Beef in Japan is traditionally expensive, and Japanese serving sizes tend to be modest. These may be some reasons why, in most Japanese recipes, beef is always sliced thin. Dishes include the following:
Shabu shabu is named for the sound the beef makes as it's briefly swished in a hot broth before being dipped in a savory sauce and eaten. The dish probably derives from the Mongolian hot pot.
Niku-jaga is a popular simmered fusion dish. Thinly sliced beef is cooked in a sweet dashi and soy-sauce stock along with “Western” vegetables such as carrot, potato and onion.
Gyudon beef bowl is eaten worldwide at fast-food chains. The mixture of beef and onions placed on top of rice is not unlike sukiyaki, and is simmered in a mixture of soy sauce and sugar or mirin – sweet sake.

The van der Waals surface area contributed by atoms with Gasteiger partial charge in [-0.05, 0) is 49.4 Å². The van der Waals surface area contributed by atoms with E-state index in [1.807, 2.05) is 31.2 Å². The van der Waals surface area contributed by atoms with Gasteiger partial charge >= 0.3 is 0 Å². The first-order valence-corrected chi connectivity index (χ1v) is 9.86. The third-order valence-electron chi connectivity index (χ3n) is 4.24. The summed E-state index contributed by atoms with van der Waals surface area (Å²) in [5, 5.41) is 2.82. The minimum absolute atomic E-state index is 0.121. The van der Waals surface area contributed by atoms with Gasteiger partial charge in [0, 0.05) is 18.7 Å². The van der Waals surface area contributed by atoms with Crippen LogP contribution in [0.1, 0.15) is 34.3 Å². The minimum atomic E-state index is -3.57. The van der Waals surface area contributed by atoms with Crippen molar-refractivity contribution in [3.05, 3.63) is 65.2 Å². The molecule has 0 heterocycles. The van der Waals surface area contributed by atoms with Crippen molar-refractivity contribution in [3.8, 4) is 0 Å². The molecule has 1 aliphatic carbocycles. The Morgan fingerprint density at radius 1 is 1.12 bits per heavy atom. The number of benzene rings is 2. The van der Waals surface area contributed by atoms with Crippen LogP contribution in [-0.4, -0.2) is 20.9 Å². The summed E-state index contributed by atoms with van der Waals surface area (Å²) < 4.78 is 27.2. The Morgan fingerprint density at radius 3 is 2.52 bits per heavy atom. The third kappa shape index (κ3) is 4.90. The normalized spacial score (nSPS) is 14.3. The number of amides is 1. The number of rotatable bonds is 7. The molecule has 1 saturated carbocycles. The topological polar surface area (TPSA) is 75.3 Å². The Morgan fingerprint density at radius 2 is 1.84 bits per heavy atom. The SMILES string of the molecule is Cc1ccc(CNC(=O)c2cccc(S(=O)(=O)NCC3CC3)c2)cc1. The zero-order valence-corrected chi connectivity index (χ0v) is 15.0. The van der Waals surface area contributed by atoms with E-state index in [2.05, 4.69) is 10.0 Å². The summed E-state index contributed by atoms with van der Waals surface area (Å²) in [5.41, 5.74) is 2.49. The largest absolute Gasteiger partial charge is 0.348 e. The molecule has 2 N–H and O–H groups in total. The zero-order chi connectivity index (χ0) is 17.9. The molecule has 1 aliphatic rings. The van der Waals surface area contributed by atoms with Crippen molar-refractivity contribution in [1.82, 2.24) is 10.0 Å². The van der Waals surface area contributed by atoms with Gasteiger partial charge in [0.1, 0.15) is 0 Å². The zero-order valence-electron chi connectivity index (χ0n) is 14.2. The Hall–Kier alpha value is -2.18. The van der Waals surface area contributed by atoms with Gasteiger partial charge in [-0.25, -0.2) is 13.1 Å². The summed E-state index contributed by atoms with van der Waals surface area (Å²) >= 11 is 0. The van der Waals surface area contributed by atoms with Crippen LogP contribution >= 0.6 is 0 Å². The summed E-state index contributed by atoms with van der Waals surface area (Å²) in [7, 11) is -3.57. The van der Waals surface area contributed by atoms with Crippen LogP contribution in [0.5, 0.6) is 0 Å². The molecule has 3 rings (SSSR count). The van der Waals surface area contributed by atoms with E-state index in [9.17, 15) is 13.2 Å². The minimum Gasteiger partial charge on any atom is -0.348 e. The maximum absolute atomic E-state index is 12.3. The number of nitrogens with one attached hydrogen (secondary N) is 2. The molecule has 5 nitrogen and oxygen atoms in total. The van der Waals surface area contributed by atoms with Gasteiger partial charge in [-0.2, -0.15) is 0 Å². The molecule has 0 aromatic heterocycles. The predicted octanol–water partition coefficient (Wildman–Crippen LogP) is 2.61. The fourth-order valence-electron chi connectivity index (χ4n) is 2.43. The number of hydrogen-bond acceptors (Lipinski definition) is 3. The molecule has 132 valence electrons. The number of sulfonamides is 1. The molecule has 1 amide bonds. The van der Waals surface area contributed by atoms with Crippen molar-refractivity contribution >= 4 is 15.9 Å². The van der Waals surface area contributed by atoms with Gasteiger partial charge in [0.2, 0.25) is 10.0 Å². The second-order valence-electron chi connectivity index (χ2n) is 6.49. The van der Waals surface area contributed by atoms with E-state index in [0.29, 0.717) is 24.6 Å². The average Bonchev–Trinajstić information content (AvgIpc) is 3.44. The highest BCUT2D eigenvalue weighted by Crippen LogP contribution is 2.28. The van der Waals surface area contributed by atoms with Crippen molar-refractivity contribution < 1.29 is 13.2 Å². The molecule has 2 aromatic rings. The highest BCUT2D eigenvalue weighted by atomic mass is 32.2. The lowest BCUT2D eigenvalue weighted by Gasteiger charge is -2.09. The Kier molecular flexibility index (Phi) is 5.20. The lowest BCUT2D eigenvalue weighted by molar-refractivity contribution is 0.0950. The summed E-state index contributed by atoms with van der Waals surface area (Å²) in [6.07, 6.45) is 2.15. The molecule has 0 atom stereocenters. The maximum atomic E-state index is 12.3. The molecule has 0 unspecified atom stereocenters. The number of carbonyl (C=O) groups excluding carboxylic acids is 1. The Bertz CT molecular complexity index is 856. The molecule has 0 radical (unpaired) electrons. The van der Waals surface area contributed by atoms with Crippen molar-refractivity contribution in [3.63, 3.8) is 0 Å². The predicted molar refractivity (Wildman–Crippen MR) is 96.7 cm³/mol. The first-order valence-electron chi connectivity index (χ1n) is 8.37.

Yakiniku is the Japanese take on Korean-style BBQ. Diners grill their own thin cuts of beef at the table then dip them in a hot and sweet soy-based sauce.
Niku-dofu is a classic one-pot dish similar to sukiyaki but much easier to make. Ingredients include sliced beef, tofu and spring onions, simmered together in a soy sauce, mirin and sugar mixture.